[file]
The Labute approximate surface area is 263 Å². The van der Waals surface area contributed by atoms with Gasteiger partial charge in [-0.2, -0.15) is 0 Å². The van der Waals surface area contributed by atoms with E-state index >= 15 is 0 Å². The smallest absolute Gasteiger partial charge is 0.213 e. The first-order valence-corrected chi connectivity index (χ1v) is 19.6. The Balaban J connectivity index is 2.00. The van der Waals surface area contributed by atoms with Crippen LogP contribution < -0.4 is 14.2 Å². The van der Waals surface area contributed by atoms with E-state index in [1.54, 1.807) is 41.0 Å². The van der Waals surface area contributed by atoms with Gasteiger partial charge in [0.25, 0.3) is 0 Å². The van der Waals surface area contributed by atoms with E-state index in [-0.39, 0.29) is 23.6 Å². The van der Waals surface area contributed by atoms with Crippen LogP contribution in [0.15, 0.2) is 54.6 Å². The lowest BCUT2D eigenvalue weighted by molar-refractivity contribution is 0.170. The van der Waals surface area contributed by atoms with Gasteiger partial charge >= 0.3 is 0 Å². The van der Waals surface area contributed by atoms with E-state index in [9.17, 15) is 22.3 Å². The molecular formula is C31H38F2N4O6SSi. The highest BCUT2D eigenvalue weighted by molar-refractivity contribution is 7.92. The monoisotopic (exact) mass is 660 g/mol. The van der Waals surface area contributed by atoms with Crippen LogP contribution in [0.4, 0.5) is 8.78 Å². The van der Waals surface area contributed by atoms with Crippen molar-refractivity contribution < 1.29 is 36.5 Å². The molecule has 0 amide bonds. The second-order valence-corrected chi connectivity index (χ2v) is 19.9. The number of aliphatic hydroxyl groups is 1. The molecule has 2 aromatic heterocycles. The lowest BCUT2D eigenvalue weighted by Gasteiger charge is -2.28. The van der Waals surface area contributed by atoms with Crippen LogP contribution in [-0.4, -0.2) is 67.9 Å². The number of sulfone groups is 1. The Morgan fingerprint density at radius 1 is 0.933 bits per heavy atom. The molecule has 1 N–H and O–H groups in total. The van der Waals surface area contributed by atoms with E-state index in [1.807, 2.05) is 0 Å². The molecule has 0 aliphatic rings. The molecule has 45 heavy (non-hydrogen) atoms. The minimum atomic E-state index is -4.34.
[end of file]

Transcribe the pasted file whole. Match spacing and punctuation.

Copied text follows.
The Labute approximate surface area is 263 Å². The van der Waals surface area contributed by atoms with Gasteiger partial charge in [-0.2, -0.15) is 0 Å². The van der Waals surface area contributed by atoms with E-state index >= 15 is 0 Å². The smallest absolute Gasteiger partial charge is 0.213 e. The first-order valence-corrected chi connectivity index (χ1v) is 19.6. The Balaban J connectivity index is 2.00. The van der Waals surface area contributed by atoms with Crippen LogP contribution < -0.4 is 14.2 Å². The van der Waals surface area contributed by atoms with E-state index in [1.54, 1.807) is 41.0 Å². The van der Waals surface area contributed by atoms with Gasteiger partial charge in [0.25, 0.3) is 0 Å². The van der Waals surface area contributed by atoms with E-state index in [-0.39, 0.29) is 23.6 Å². The van der Waals surface area contributed by atoms with Crippen LogP contribution in [0.15, 0.2) is 54.6 Å². The lowest BCUT2D eigenvalue weighted by molar-refractivity contribution is 0.170. The van der Waals surface area contributed by atoms with Gasteiger partial charge >= 0.3 is 0 Å². The van der Waals surface area contributed by atoms with E-state index in [9.17, 15) is 22.3 Å². The molecular formula is C31H38F2N4O6SSi. The highest BCUT2D eigenvalue weighted by molar-refractivity contribution is 7.92. The monoisotopic (exact) mass is 660 g/mol. The van der Waals surface area contributed by atoms with Crippen LogP contribution in [0.4, 0.5) is 8.78 Å². The van der Waals surface area contributed by atoms with Crippen molar-refractivity contribution < 1.29 is 36.5 Å². The molecule has 0 amide bonds. The second-order valence-corrected chi connectivity index (χ2v) is 19.9. The number of aliphatic hydroxyl groups is 1. The molecule has 2 aromatic heterocycles. The lowest BCUT2D eigenvalue weighted by Gasteiger charge is -2.28. The van der Waals surface area contributed by atoms with Crippen LogP contribution in [-0.4, -0.2) is 67.9 Å². The number of sulfone groups is 1. The Morgan fingerprint density at radius 1 is 0.933 bits per heavy atom. The molecule has 1 N–H and O–H groups in total. The van der Waals surface area contributed by atoms with E-state index in [1.807, 2.05) is 0 Å². The molecule has 0 aliphatic rings. The molecule has 45 heavy (non-hydrogen) atoms. The minimum atomic E-state index is -4.34.